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I have a couple of questions on sequences of functions to help me understand the concept better.

If you have a function f, what must be required of the function to be able to build a sequence of convergent functions. Is it just that the sequence has to converge to f?

If you have a differentiable function f, then will the sequence of functions that converges to f all be continuous (and differentiable)? And if they are all continuous then will the sequence be pointwise convergent?

(I have seen examples of sequences of functions that were all continuous but the sequence wasn't uniformly continuous so I know continuity does not imply uniform continuity, but what about pointwise?)

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closed as unclear what you're asking by Namaste, José Carlos Santos, Did, Mohammad Riazi-Kermani, user284331 Apr 3 '18 at 0:13

Please clarify your specific problem or add additional details to highlight exactly what you need. As it's currently written, it’s hard to tell exactly what you're asking. See the How to Ask page for help clarifying this question. If this question can be reworded to fit the rules in the help center, please edit the question.

  • $\begingroup$ Are you asking this: If $f_n \to f$ uniformly, and $f$ is differentiable, must each $f_n$ be continuous? Not at all. You can infer information about the limit from information about the terms in a sequence, but not vice versa. $\endgroup$ – Matthew Leingang Apr 2 '18 at 18:54
  • $\begingroup$ No what I was asking was: if f is differentiable, does that tell us anything about the sequence fn that converges to it. I was thinking it would mean that the functions in fn are continuous. $\endgroup$ – gunnersFc Apr 2 '18 at 19:07
  • $\begingroup$ Hm, that sounds like exactly the question as I rephrased it. In any case, I am pretty sure the answer is no. If I have a convergent sequence of continuous functions, I can alter each of them at a point (a different one in each case), rendering them discontinuous, but having the same limit. $\endgroup$ – Matthew Leingang Apr 2 '18 at 19:18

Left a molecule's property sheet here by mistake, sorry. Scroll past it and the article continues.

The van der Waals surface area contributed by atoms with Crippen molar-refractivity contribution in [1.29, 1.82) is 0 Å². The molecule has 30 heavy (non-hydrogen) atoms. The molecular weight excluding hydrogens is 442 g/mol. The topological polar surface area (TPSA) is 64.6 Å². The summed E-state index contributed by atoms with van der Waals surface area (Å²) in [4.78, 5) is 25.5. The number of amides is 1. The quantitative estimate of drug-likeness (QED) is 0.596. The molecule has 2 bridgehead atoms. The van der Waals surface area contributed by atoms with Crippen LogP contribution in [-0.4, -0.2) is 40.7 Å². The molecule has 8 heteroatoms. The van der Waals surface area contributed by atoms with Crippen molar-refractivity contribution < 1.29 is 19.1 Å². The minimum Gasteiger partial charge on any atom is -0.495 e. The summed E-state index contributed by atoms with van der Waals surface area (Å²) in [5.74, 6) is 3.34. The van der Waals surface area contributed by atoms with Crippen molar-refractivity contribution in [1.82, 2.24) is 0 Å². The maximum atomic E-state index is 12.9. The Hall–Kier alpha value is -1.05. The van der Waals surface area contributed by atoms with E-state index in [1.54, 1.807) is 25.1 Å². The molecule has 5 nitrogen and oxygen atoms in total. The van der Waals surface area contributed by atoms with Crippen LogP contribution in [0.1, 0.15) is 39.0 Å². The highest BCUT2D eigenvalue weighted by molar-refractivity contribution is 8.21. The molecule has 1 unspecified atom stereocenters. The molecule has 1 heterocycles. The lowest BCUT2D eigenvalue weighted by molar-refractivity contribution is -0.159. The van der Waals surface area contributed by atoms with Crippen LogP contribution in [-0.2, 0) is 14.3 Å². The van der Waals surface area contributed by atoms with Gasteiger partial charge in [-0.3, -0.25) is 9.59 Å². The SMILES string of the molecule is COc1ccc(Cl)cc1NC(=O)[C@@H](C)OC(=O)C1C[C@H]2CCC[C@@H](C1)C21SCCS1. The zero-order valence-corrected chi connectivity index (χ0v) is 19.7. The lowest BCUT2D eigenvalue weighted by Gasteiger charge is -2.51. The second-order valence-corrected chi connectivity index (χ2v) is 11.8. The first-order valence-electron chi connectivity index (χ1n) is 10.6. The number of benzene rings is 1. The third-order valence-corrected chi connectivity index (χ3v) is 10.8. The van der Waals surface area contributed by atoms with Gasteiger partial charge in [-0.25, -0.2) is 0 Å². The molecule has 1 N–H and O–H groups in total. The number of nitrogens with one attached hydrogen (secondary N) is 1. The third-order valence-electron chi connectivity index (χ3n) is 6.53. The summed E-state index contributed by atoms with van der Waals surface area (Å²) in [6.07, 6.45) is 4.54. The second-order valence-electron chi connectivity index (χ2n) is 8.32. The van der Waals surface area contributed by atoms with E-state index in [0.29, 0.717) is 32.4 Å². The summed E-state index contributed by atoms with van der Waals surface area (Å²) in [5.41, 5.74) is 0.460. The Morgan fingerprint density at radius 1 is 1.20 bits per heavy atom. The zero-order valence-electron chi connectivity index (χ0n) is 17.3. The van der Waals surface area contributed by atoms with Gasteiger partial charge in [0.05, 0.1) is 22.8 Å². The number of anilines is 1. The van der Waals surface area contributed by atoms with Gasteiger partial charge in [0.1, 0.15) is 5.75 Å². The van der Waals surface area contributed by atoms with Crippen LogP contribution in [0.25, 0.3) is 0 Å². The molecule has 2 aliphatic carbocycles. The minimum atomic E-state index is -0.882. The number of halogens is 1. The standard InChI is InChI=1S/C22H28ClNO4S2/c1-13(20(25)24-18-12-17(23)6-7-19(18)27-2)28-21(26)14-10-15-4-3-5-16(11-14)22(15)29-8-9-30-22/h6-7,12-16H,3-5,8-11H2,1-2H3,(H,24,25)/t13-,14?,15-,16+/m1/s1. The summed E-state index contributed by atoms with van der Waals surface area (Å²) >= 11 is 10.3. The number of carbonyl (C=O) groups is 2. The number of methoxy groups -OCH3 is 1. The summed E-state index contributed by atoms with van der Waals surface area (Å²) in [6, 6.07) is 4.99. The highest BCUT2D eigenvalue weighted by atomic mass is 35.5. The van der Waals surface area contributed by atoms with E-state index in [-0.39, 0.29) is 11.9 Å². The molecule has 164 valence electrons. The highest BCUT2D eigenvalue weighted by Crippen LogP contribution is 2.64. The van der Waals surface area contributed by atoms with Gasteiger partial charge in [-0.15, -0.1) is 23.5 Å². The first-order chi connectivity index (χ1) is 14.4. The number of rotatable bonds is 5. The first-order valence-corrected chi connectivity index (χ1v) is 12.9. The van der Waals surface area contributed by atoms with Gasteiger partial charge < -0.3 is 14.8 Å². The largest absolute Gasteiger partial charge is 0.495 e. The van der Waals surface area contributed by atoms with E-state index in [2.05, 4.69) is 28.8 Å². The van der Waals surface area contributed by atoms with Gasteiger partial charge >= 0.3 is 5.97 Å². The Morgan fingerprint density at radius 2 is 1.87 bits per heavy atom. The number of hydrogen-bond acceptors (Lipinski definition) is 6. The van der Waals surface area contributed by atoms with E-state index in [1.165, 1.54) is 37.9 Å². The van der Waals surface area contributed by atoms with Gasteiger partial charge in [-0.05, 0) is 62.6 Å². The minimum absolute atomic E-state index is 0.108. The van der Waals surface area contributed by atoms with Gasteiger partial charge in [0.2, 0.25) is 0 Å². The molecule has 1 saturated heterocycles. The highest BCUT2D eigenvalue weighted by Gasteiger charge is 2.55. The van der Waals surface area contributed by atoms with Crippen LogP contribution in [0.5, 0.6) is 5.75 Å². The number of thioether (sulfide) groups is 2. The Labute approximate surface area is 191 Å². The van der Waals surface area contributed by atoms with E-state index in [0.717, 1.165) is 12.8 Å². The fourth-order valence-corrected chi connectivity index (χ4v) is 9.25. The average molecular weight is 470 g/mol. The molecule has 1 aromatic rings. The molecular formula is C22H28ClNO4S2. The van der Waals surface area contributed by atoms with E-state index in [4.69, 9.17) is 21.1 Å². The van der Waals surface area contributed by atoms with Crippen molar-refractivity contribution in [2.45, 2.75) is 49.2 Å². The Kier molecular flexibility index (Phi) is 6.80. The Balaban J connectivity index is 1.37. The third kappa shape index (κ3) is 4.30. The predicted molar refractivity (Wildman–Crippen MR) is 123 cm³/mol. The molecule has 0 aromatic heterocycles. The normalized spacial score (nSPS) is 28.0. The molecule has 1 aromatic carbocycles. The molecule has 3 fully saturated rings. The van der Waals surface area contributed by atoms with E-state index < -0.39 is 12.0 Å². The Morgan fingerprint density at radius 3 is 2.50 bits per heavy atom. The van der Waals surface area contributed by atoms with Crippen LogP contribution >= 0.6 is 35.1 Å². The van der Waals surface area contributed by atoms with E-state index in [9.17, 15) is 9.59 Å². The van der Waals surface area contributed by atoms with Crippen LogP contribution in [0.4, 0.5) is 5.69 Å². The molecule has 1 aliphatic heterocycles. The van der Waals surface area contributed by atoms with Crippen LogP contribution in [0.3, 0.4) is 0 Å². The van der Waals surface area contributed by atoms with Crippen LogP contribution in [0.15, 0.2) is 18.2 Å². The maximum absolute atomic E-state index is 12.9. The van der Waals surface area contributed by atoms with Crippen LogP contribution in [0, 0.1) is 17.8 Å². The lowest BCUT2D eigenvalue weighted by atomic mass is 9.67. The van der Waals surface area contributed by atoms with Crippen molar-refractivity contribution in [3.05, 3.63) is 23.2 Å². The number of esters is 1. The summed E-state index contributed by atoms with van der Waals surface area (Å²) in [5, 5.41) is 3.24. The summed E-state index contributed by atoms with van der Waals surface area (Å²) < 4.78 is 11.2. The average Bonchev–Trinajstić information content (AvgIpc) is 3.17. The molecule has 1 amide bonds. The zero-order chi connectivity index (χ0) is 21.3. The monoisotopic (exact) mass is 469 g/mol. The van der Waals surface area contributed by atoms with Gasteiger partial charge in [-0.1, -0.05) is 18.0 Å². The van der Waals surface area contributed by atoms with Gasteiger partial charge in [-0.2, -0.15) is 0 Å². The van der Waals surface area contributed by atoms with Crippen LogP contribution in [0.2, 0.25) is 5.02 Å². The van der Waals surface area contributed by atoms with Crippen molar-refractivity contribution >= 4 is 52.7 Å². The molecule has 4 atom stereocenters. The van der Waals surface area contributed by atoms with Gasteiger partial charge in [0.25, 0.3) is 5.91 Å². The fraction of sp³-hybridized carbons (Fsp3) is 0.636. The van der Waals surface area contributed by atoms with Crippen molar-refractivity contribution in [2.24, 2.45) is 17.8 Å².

• $\begingroup$ But if you know that the limit of the sequence of functions is continuous wouldn't the functions in the sequence also be continuous? You are going from the sequence to the limit, but I want to know about going from the limit to the sequence. $\endgroup$ – gunnersFc Apr 2 '18 at 19:33
  • $\begingroup$ I will add an answer to show why I don't think this is true. $\endgroup$ – Matthew Leingang Apr 2 '18 at 19:48
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For each natural number $n$, define $f_n\colon[0,1] \to \mathbb{R}$ by $$ f_n(x) = \begin{cases} \frac{1}{n} & x \neq \frac{1}{n} \\ \frac{2}{n} & x = \frac{1}{n} \end{cases} $$ Then none of the functions $f_n$ are continuous. However, the sequence $(f_n)$ converges uniformly to the zero function, and that function is continuous, differentiable, etc.

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Q1: there are no requirements for $f$. For any given $f(x)$, you can always build a sequence of functions $f_n(x)$ that converges to it. There is no relation between the values of the functions (neither $f$ nor $f_n$) at neighboring $x$s.

Q2: let

$$f_n(x)=\begin{cases}x\in\mathbb Q\to\frac1n,\\x\notin\mathbb Q\to0.\end{cases}$$ The $f_n$ are nowhere continuous yet the sequence converges to a differentiable function.

Q3: your question is circular. If the sequence of functions is convergent everywhere, then the sequence is pointwise convergent.

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